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Types of skeleton. Prepared By : Sadia khurshid Lecturer , Zoology Department DA Degree College for Women, Phase VIII . The Skeletal System. The supporting tissues of animals which often serve to protect the body, or parts of it, and play an important role in the animal's physiology.

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types of skeleton

Types of skeleton

Prepared By :

Sadia khurshid

Lecturer , Zoology Department

DA Degree College for Women, Phase VIII

the skeletal system
The Skeletal System

The supporting tissues of animals which often serve to protect the body, or parts of it, and play an important role in the animal's physiology.

skeleton
Skeleton
  • Movement is a major characteristic of animals. This movement is a result of contraction of muscles. The skeleton helps transmit that movement. Skeletons are either
  • A fluid-filled body cavity, hydrostatic skeleton
  • Exoskeleton
  • Internal skeletons.
hydrostatic skeleton
Hydrostatic Skeleton
  • It consist of fluid-filled closed chambers. Internal pressures generated by muscle contractions cause movement as well as maintain the shape of the animals, such as the sea anemone and worms.
hydrostatic skeleton1
Hydrostatic skeleton
  • A minimal hydroskeleton resembles a closed container. The walls are two layers of muscles (antagonists) oriented at right angles to one another; the inside contains an incompressible fluid or gel.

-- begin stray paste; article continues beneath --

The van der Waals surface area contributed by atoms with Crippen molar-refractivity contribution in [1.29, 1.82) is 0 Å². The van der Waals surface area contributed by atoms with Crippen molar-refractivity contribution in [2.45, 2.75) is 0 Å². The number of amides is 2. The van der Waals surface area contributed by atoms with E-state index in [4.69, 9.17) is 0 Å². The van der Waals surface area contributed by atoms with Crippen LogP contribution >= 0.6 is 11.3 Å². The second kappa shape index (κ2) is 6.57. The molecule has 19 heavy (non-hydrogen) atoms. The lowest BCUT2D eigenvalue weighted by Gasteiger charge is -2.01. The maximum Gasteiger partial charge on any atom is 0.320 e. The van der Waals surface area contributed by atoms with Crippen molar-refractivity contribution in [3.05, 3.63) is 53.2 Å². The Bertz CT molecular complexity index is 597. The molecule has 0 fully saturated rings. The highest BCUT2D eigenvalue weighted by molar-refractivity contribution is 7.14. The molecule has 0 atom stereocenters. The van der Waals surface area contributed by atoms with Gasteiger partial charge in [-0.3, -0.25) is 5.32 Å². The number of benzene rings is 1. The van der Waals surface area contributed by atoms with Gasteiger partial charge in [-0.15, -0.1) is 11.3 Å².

• The contraction of one set of muscles exerts a pressure on the fluid, which is forced to move at right angles to the squeezing antagonist. The movement of the fluid stretches the other set of muscles, which can then contract to stretch its antagonist back to its relaxed .
  • This type of skeleton is found in
  • Cnidarians: jelly fish, sea anemone
  • Annelides: earthworms
  • Molluscs: octopus

Octopus octopus marginatus

A Neries

hydrostatic skeleton of sea anemone
Hydrostatic skeleton of sea anemone
  • The sea anemone has one set of longitudinal muscles in the outer layer of the body, and a layer of circular muscles in the inner layer of the body. The anemone can elongate or contract its body by contracting one or the other set of muscles.
hydrostatic skeleton of earthworm
Hydrostatic skeleton of earthworm

In soft bodied land animals such as earthworms, this support is provided by a hydrostatic skeleton, which works by internal pressure. The animal’s body fluids press out against its skin, giving the animal its shape. When the pressure of coelomic fluid is decreased its result in a relaxation of muscles.